Arts and Entertainment
Eleanor Catton has hit back after being accused of 'treachery' for criticising the government.
books
News
In humans, the ability to regulate the expression of genes through thoughts alone could open up an entirely new avenue for medicine.
science
News
Williams says: 'The reason I got jobs was because they would blow the budget on the big guys - but they only had to pay me the price of a cup of tea'
arts + ents
Latest stories from i100
Have you tried new the Independent Digital Edition apps?
Independent Dating
and  

By clicking 'Search' you
are agreeing to our
Terms of Use.

ES Rentals

    iJobs Job Widget
    iJobs Food & Drink

    Recruitment Genius: Car Sales Executive - Franchised Main Dealer

    £30000 - £40000 per annum: Recruitment Genius: This is a great opportunity for...

    Recruitment Genius: Group Sales Manager - Field Based

    £21000 - £22000 per annum: Recruitment Genius: Located on the stunning Sandban...

    Guru Careers: Email Marketing Specialist

    £26 - 35k (DOE): Guru Careers: An Email Marketing Specialist is needed to join...

    Recruitment Genius: Tour Drivers - UK & European

    Negotiable: Recruitment Genius: This is a fantastic opportunity to join a is a...

    Day In a Page

    Isis hostage crisis: The prisoner swap has only one purpose for the militants - recognition its Islamic State exists and that foreign nations acknowledge its power

    Isis hostage crisis

    The prisoner swap has only one purpose for the militants - recognition its Islamic State exists and that foreign nations acknowledge its power, says Robert Fisk
    Missing salvage expert who found $50m of sunken treasure before disappearing, tracked down at last

    The runaway buccaneers and the ship full of gold

    Salvage expert Tommy Thompson found sunken treasure worth millions. Then he vanished... until now
    Homeless Veterans appeal: ‘If you’re hard on the world you are hard on yourself’

    Homeless Veterans appeal: ‘If you’re hard on the world you are hard on yourself’

    Maverick artist Grayson Perry backs our campaign
    Assisted Dying Bill: I want to be able to decide about my own death - I want to have control of my life

    Assisted Dying Bill: 'I want control of my life'

    This week the Assisted Dying Bill is debated in the Lords. Virginia Ironside, who has already made plans for her own self-deliverance, argues that it's time we allowed people a humane, compassionate death
    Move over, kale - cabbage is the new rising star

    Cabbage is king again

    Sophie Morris banishes thoughts of soggy school dinners and turns over a new leaf
    11 best winter skin treats

    Give your moisturiser a helping hand: 11 best winter skin treats

    Get an extra boost of nourishment from one of these hard-working products
    Paul Scholes column: The more Jose Mourinho attempts to influence match officials, the more they are likely to ignore him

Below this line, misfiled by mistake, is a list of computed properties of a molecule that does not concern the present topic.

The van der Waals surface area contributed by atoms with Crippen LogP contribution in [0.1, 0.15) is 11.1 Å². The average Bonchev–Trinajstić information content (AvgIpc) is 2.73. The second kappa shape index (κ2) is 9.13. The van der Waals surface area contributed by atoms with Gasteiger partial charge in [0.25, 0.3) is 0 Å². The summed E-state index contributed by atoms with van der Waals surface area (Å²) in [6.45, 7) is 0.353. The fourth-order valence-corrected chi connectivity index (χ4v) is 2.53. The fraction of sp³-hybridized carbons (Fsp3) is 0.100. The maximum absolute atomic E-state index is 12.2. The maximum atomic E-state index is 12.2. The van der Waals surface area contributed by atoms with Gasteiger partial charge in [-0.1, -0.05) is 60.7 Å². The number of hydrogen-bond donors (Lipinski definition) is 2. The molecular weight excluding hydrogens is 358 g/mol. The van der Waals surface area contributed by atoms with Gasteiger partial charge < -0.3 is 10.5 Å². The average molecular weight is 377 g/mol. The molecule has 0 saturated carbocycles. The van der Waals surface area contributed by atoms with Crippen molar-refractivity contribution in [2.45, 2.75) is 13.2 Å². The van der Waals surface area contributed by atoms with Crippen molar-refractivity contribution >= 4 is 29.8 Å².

Paul Scholes column

    The more Jose Mourinho attempts to influence match officials, the more they are likely to ignore him
    Frank Warren column: No cigar, but pots of money: here come the Cubans

    Frank Warren's Ringside

    No cigar, but pots of money: here come the Cubans
    Isis hostage crisis: Militant group stands strong as its numerous enemies fail to find a common plan to defeat it

    Isis stands strong as its numerous enemies fail to find a common plan to defeat it

    The jihadis are being squeezed militarily and economically, but there is no sign of an implosion, says Patrick Cockburn
    Virtual reality thrusts viewers into the frontline of global events - and puts film-goers at the heart of the action

    Virtual reality: Seeing is believing

    Virtual reality thrusts viewers into the frontline of global events - and puts film-goers at the heart of the action
    Homeless Veterans appeal: MP says Coalition ‘not doing enough’

    Homeless Veterans appeal

    MP says Coalition ‘not doing enough’ to help
    Larry David, Steve Coogan and other comedians share stories of depression in new documentary

    Comedians share stories of depression

    The director of the new documentary, Kevin Pollak, tells Jessica Barrett how he got them to talk
    Has The Archers lost the plot with it's spicy storylines?

    Has The Archers lost the plot?

    A growing number of listeners are voicing their discontent over the rural soap's spicy storylines; so loudly that even the BBC's director-general seems worried, says Simon Kelner
    English Heritage adds 14 post-war office buildings to its protected lists

    14 office buildings added to protected lists

    Christopher Beanland explores the underrated appeal of these palaces of pen-pushing
    Human skull discovery in Israel proves humans lived side-by-side with Neanderthals

    Human skull discovery in Israel proves humans lived side-by-side with Neanderthals

    Scientists unearthed the cranial fragments from Manot Cave in West Galilee